Collection of Revenue

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CHAPTER ONE
Introduction

1.1 Background of the study
Local authority revenue is the money collected from provision of service and donation from individual and other organization. Every local authority globally has its type of revenue that it collects depending upon the environments surrounding it and the type of service it offers to its resident or citizens. The availability control and use of finances are the core of any organization existence and not least local authorities, in them public services role,(Cola, 2002). Infrastructure, social and community services there is the part of and democratic system According to Wood et al (1988), revenue means the sales value of goods and service that have been supplied or sold to the customers. According to Mclaney, (1998) revenue is an increase in wealth rising from trading in goods and services. Nigel et al (1988) noted that the better the service the operations can provide, the better will the potential to attract customer and therefore generate revenue. The balance between capacities also affects revenue and demand of goods and service therefore time ensures that all demand is satisfied and no revenue is lost in any organization. The government also assists local authorities by giving grants such as road levy funds; local authorities transfer fund and contribution in lieu of rates due to the growing demand on local authorities. As the argument for new and improved services increases for essential services like closet to the citizens. According to Wakhisi (1994), it was stated that the council should seal all loopholes to enable them become financially stable by intensifying their revenue collection to effectively provide the services required to both the workers and citizens at large. The availability, control and use of finance are at the core of any organization existence, and least local authorities, in their public service delivery role. There are growing demands on local authority funding, as the requirements for now and improved services increase local authorities current or day-to-day expenditure are financed from a range of revenues, payments for the provision of services (charges, rent on property, planning permission fees etc.), commercial rates and central government grants. On the particular benefit is the comprehensive way in which it identifies the “funding gap” between the expenditure an authority should incur in delivering its services and the income it should derive from local sources Donughue. (2003). 1.2Statement of the problem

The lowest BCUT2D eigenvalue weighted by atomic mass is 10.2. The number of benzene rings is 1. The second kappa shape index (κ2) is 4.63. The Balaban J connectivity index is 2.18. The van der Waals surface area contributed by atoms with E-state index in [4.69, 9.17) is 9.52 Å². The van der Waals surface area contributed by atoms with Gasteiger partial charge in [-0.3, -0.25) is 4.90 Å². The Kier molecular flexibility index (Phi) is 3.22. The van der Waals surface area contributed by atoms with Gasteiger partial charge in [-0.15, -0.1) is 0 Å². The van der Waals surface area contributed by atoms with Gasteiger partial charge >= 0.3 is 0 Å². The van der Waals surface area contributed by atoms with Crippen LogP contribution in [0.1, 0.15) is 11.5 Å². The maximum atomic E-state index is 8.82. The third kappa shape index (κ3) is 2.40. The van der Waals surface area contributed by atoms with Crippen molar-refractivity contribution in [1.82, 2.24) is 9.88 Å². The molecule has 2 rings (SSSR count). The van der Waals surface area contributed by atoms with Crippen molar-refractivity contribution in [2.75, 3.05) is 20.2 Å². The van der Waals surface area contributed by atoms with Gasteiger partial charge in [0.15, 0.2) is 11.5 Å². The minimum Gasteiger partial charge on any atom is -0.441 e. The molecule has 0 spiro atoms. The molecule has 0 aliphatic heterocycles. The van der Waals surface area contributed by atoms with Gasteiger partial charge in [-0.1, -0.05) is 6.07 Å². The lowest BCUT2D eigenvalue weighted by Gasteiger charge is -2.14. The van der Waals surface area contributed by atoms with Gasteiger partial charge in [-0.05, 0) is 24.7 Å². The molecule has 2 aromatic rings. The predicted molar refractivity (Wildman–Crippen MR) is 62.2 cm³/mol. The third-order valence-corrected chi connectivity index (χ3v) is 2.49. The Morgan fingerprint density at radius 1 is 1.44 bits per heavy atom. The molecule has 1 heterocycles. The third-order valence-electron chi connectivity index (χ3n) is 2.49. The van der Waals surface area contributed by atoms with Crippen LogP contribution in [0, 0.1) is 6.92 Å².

Performance of LAs varies widely. Some clearly are managing to improve service delivery and undertake new projects identified as priorities by citizens like road repairs, bridges, water supplies, drainage, market improvements, street lighting. Others are struggling with past debts, reducing their efforts to collect local revenues because of the easier money from LATF, employing ever more staff, increasing councilor allowances, and opting for projects with little or no benefit to citizens. Revenues collected by county and municipal councils include site value, land rent, area development fund, house rent, markets fees, bus parks fees and business licenses. In almost all LAs, there is a huge gap between the formally approved budget and what actually happens. The forecasted revenues cannot be collected, so most LA’s run short of money. For example the County council of Makueni annual budget report, 1998/1999, 2002/2003, and 2008/2009 financial year indicated that there was a problem in revenue collection. The county treasurer expressed her concern on the cash flow problems the council is facing due to non-payment by debtors making it unable to service the escalating debts it owes its creditors. in the department of engineering and urban planning expected income was kshs. 2,733,086 and actual income was kshs. 1,036,726, the department of health and environment...
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